performing a Von Neumann analysis, I arrived to the relation

\begin{equation} E_m(t+\Delta t)=\underbrace{\left[1-\frac{r}{4}\left(3-4e^{-i\theta}+e^{-2i\theta}\right)\right]}_{G}E_m(t), \end{equation} where $\theta\in[-\pi,\pi]$ and $r>0$. The question is to find the largest $r$ such that the factor $G$ has absolute value less or equal than 1, i.e., $|G|\leq 1$.

I know that I can estimate $r$ numerically, but the idea is to find some analytical relation. I have spent quite some time looking to that expression without success, so, any help will be appreciated.

Update: The inequality $|G|\leq 1$ has to be valid for all values of $\theta$.

  • $\begingroup$ The expression $3-4e^{-i\theta}+e^{-2i\theta}$ is equal to zero if $\theta=0$, which is within your allowed range, so there is no upper bound on the value of $r$. $\endgroup$ Sep 22, 2022 at 0:18
  • 2
    $\begingroup$ note that $\theta =\pi$ gives $G=1-2r$ so one needs $r \le 1$; are you sure that there is such $r$ as some computations suggest that for every $r \in (0, 1]$ there is $\theta_r$ (given by $\cos \theta_r=\frac{4-4r}{4-3r}$) st $|G(\theta_r)| >1$ $\endgroup$
    – Conrad
    Sep 22, 2022 at 2:30
  • $\begingroup$ @Conrad, thank you a lot. I only ask you to write your comment as a solution for me to close the question :) Another thing, can you give me some hints on how you arrived to that expression? $\endgroup$
    – Fernando
    Sep 22, 2022 at 20:16
  • $\begingroup$ Done as requested - computed the maximum value of $|G|^2$ for $0 \le r \le 1$; the same analysis works for $r >1$ where we now we still have a $\theta_r$ for $1 \le r \le 8/7$ and the maximum of $|G|^2$ is the bigger of $\frac{r^3}{4(4-3r)}+1, (2r-1)^2$ (which coincide at $r=8/7$ not surprisingly as $\theta_{8/7}=\pi$), so most likely the maximum is still $\frac{r^3}{4(4-3r)}+1$) while for $r >8/7$ there is no more $\theta_r$ as $|\frac{4-4r}{4-3r}| >1$ so the maximum of $|G|$ is just $2r-1$ $\endgroup$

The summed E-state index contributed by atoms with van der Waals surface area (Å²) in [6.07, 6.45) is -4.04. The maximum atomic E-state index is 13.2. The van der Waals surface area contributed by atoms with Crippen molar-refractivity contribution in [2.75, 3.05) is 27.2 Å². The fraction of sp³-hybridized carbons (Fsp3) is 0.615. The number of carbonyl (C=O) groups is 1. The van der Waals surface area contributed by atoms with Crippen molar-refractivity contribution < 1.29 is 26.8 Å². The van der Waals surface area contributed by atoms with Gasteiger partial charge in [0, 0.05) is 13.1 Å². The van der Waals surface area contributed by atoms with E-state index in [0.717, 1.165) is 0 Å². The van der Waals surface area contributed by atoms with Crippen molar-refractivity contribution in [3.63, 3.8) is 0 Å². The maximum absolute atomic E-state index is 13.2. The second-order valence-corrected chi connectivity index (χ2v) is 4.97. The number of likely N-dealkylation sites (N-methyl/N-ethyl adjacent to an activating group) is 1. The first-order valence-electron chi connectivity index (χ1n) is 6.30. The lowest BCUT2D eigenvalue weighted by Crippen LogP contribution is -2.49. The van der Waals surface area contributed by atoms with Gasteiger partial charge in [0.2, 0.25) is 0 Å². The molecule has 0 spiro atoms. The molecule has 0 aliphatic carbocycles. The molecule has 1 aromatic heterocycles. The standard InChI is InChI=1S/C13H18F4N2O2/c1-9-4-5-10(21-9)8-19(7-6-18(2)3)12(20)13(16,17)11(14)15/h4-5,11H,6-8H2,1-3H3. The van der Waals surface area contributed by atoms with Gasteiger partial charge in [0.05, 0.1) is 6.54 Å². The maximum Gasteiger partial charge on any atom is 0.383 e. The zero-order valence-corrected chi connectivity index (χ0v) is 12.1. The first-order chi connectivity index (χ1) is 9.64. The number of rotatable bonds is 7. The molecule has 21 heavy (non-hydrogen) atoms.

– Conrad
    Sep 23, 2022 at 0:54

1 Answer 1


Note that for $z=e^{-i\theta}$ one has $G(z)=1-\frac{r}{4}(z^2-4z+3)$ so by the polar C-R the maximum of $|G(z)|$ when $|z|=1$ is attained at points where $\frac{zG'(z)}{G(z)} \ge 0$ (which of course means $\frac{zG'(z)}{G(z)}$ real)

Now $G'(z)=\frac{r}{2}(2-z)$ is non zero on $|z|=1$ so the above is equivalent to $\frac{G(z)}{zG'(z)} > 0$ and simplifying $r/2 >0$ one gets $\frac{G(z)}{2z-z^2}>0$ hence one needs $\Im (G(z) (2\bar z-\bar z^2)) =0$ so using $z\bar z=1$ one needs $$\Im (2\bar z-\bar z^2-\frac{r}{4}(2z+6\bar z+4\bar z-3\bar z^2))=0$$

But $z=e^{-i\theta}$ so $\Im (2z+10\bar z)=8\sin \theta$ hence we get:

$2\sin \theta -\sin 2\theta-2r\sin \theta +\frac{3r}{4} \sin 2\theta=0$ which means $\sin \theta =0$ or $2-2\cos \theta-2r+\frac{3r}{2}\cos \theta=0$

In particular for $\theta =\pi$ one gets that $z=-1$ and $G(-1)=1-2r$ hence we need $r \le 1$.

For $r=1$ one gets $\cos \theta =0$ as the other roots of the maximum modulus equation so $z =\pm i$ and $G(\pm i)=1-\frac{1}{4}(2 \pm 4i)$ has modulus greater than $1$ so $r<1$ and we need to study the points where $\cos \theta =\frac{4-4r}{4-3r}=f(r)$ so $\sin^2 \theta =1-f(r)^2, \cos 2\theta =2f(r)^2-1, \sin 2\theta=2f(r)\sin \theta$

Now (separating in real and imaginary parts) $$|G(r,\theta)|^2=(1-\frac{r}{2}(1-\cos \theta)^2)^2+\frac{r^2(2-\cos \theta)^2\sin^2 \theta}{4}$$ so substituting as above, one gets

$$|G_{\max}(r)|^2 \ge (1-\frac{r^3}{2(4-3r)^2})^2+\frac{r^2}{4}(2-\frac{4-4r}{4-3r})^2(1-\frac{(4-4r)^2}{(4-3r)^2})$$ or by further simplifications

$$|G_{\max}(r)|^2 \ge \frac{(18r^2+32-r^3-48r)^2+4r^3(2-r)^2(8-7r)}{4(4-3r)^4}$$

But (with the help of Wolfram Alpha) we note that:


which shows that $$|G(r, \theta)|^2 \ge \frac{r^3}{4(4-3r)}+1$$ for $0 \le r \le 1$ and actually the analysis above shows that is the maximum for $0 \le r \le 1$ and it is bigger than $1$


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